Despite the victory against Anthem, challenges to fair reimbursement of modifier -25 claims are ongoing. Two insurers recently announced implementation of new modifier -25 reduction policies.3,4 Moreover, 4 other insurers have existing modifier -25 reduction policies in place.5-8 The AADA has engaged, and will continue engaging, each of these insurers with the message that the ability to perform procedures and distinct E/M services on the same day is integral to efficient, patient-centered care of dermatologic diseases. The AADA argues that insurers’ rationale (overlapping indirect practice expenses) for payment reduction is improper and that appropriately documented modifier -25 claims should be reimbursed at 100% of allowable charges.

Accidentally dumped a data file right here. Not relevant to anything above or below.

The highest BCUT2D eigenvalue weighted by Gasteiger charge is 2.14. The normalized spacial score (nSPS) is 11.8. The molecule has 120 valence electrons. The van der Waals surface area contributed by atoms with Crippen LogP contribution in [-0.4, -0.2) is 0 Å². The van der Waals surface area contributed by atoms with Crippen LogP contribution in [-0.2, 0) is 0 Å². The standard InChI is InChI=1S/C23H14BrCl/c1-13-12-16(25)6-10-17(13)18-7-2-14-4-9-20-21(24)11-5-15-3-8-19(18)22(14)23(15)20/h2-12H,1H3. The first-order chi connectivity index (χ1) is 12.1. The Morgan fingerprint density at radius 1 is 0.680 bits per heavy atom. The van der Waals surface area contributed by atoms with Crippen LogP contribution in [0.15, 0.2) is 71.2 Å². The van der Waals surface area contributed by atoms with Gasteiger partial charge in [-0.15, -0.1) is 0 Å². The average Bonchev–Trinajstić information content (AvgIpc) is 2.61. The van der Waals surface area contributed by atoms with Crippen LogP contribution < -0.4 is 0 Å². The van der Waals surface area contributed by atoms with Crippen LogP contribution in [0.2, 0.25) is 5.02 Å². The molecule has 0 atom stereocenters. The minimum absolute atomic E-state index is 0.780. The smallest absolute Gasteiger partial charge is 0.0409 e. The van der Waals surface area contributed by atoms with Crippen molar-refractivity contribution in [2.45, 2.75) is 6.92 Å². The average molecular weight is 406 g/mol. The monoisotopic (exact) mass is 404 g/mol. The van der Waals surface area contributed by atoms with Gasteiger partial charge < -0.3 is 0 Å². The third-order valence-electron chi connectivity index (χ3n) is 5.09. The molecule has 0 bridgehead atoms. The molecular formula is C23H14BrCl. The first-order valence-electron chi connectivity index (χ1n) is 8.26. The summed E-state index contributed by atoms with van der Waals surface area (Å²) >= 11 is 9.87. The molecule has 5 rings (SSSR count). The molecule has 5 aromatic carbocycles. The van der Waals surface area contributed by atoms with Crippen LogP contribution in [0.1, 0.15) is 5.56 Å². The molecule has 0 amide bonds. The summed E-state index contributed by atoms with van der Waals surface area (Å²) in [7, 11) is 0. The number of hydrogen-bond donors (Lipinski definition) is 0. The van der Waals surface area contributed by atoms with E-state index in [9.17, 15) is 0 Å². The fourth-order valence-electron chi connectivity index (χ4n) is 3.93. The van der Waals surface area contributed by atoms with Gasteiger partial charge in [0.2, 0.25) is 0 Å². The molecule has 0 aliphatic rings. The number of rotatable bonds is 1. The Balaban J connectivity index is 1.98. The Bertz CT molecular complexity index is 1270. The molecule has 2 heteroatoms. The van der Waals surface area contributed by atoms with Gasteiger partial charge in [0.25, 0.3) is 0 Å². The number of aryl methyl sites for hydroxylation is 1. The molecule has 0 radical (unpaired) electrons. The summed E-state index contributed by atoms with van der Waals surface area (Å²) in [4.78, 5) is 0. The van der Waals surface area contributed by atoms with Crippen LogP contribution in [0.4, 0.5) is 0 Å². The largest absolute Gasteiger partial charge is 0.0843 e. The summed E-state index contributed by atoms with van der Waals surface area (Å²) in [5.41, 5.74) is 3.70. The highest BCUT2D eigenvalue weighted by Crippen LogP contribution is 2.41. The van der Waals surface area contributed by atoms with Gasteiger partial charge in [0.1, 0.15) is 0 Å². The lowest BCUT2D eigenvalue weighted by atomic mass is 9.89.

In addition to the existing insurer policies affecting modifier -25, Anthem has announced that it plans to conduct audits of modifier -25 claims with recoupments of inappropriate charges.1 Some Medicare Administrative Contractors also have cited modifier -25 as an area of concern and issued guidelines for reporting modifier -25, which frequently precede audits.9 The AADA is concerned that if Anthem follows through with its aggressive audits to recoup money, which can result in substantial take-backs, and finds a high error rate in modifier -25 claims, it also may consider revisiting its reduction policy. Moreover, it is likely that other insurers will use failed modifier -25 audits as an excuse to continue, expand, or adopt modifier -25 reduction policies. It is clear that blanket reduction in payment is much easier and less expensive for insurers than auditing medical records and not paying those who abuse modifier -25. As long as insurers are under financial pressure, modifier -25 will be a tempting target for reducing health care costs.